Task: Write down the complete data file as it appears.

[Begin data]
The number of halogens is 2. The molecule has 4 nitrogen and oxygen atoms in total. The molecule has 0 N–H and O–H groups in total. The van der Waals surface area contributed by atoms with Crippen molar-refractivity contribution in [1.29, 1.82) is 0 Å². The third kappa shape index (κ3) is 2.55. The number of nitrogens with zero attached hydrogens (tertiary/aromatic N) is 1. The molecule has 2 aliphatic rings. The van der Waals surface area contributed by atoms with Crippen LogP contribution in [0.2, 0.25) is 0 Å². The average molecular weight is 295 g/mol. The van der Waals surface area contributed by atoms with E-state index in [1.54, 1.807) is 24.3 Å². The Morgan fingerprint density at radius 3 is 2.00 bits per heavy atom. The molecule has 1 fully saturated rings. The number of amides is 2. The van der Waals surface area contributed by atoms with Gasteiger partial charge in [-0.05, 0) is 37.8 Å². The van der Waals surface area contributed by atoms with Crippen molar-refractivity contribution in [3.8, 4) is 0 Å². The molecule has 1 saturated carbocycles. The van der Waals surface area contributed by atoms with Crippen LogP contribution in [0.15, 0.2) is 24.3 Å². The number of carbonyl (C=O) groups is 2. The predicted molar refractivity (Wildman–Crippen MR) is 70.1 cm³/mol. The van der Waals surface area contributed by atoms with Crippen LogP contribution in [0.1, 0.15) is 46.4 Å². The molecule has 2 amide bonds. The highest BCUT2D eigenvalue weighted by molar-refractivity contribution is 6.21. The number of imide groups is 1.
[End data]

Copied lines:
The number of halogens is 2. The molecule has 4 nitrogen and oxygen atoms in total. The molecule has 0 N–H and O–H groups in total. The van der Waals surface area contributed by atoms with Crippen molar-refractivity contribution in [1.29, 1.82) is 0 Å². The third kappa shape index (κ3) is 2.55. The number of nitrogens with zero attached hydrogens (tertiary/aromatic N) is 1. The molecule has 2 aliphatic rings. The van der Waals surface area contributed by atoms with Crippen LogP contribution in [0.2, 0.25) is 0 Å². The average molecular weight is 295 g/mol. The van der Waals surface area contributed by atoms with E-state index in [1.54, 1.807) is 24.3 Å². The Morgan fingerprint density at radius 3 is 2.00 bits per heavy atom. The molecule has 1 fully saturated rings. The number of amides is 2. The van der Waals surface area contributed by atoms with Gasteiger partial charge in [-0.05, 0) is 37.8 Å². The van der Waals surface area contributed by atoms with Crippen molar-refractivity contribution in [3.8, 4) is 0 Å². The molecule has 1 saturated carbocycles. The van der Waals surface area contributed by atoms with Crippen LogP contribution in [0.15, 0.2) is 24.3 Å². The number of carbonyl (C=O) groups is 2. The predicted molar refractivity (Wildman–Crippen MR) is 70.1 cm³/mol. The van der Waals surface area contributed by atoms with Crippen LogP contribution in [0.1, 0.15) is 46.4 Å². The molecule has 2 amide bonds. The highest BCUT2D eigenvalue weighted by molar-refractivity contribution is 6.21. The number of imide groups is 1.